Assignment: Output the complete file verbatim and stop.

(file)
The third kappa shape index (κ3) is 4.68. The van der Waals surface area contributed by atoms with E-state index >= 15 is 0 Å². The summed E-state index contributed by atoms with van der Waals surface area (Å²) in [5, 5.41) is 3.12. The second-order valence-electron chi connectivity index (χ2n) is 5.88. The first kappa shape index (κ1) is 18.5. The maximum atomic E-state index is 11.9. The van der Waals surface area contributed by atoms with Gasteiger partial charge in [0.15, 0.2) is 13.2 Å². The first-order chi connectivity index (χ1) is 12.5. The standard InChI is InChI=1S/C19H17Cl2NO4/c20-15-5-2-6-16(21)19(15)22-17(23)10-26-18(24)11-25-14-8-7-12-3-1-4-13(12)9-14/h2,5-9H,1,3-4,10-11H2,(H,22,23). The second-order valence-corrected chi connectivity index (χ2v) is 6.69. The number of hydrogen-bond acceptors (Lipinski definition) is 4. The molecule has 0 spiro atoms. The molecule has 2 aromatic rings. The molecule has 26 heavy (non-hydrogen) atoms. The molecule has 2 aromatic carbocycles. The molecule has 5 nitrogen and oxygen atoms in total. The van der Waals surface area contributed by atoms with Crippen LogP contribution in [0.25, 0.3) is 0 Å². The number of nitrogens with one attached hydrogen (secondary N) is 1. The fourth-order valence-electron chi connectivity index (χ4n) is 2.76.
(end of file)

The third kappa shape index (κ3) is 4.68. The van der Waals surface area contributed by atoms with E-state index >= 15 is 0 Å². The summed E-state index contributed by atoms with van der Waals surface area (Å²) in [5, 5.41) is 3.12. The second-order valence-electron chi connectivity index (χ2n) is 5.88. The first kappa shape index (κ1) is 18.5. The maximum atomic E-state index is 11.9. The van der Waals surface area contributed by atoms with Gasteiger partial charge in [0.15, 0.2) is 13.2 Å². The first-order chi connectivity index (χ1) is 12.5. The standard InChI is InChI=1S/C19H17Cl2NO4/c20-15-5-2-6-16(21)19(15)22-17(23)10-26-18(24)11-25-14-8-7-12-3-1-4-13(12)9-14/h2,5-9H,1,3-4,10-11H2,(H,22,23). The second-order valence-corrected chi connectivity index (χ2v) is 6.69. The number of hydrogen-bond acceptors (Lipinski definition) is 4. The molecule has 0 spiro atoms. The molecule has 2 aromatic rings. The molecule has 26 heavy (non-hydrogen) atoms. The molecule has 2 aromatic carbocycles. The molecule has 5 nitrogen and oxygen atoms in total. The van der Waals surface area contributed by atoms with Crippen LogP contribution in [0.25, 0.3) is 0 Å². The number of nitrogens with one attached hydrogen (secondary N) is 1. The fourth-order valence-electron chi connectivity index (χ4n) is 2.76.